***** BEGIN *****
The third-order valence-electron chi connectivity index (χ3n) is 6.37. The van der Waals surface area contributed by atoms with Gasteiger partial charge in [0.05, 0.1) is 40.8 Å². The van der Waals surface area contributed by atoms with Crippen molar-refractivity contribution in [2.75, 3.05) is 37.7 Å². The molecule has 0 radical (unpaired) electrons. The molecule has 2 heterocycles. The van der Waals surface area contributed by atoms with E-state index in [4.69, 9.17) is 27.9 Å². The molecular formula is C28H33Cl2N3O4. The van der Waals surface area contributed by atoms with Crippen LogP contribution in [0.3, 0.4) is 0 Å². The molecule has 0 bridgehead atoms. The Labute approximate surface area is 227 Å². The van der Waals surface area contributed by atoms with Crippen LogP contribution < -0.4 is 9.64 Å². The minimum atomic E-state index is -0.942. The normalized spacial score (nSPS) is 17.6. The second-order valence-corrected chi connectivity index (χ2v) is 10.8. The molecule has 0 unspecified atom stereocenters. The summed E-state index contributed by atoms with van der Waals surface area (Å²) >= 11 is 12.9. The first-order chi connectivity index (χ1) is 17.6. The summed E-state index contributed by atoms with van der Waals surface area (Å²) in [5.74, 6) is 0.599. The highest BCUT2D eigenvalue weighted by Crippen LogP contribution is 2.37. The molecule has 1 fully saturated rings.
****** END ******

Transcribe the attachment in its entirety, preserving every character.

The third-order valence-electron chi connectivity index (χ3n) is 6.37. The van der Waals surface area contributed by atoms with Gasteiger partial charge in [0.05, 0.1) is 40.8 Å². The van der Waals surface area contributed by atoms with Crippen molar-refractivity contribution in [2.75, 3.05) is 37.7 Å². The molecule has 0 radical (unpaired) electrons. The molecule has 2 heterocycles. The van der Waals surface area contributed by atoms with E-state index in [4.69, 9.17) is 27.9 Å². The molecular formula is C28H33Cl2N3O4. The van der Waals surface area contributed by atoms with Crippen LogP contribution in [0.3, 0.4) is 0 Å². The molecule has 0 bridgehead atoms. The Labute approximate surface area is 227 Å². The van der Waals surface area contributed by atoms with Crippen LogP contribution < -0.4 is 9.64 Å². The minimum atomic E-state index is -0.942. The normalized spacial score (nSPS) is 17.6. The second-order valence-corrected chi connectivity index (χ2v) is 10.8. The molecule has 0 unspecified atom stereocenters. The summed E-state index contributed by atoms with van der Waals surface area (Å²) >= 11 is 12.9. The first-order chi connectivity index (χ1) is 17.6. The summed E-state index contributed by atoms with van der Waals surface area (Å²) in [5.74, 6) is 0.599. The highest BCUT2D eigenvalue weighted by Crippen LogP contribution is 2.37. The molecule has 1 fully saturated rings.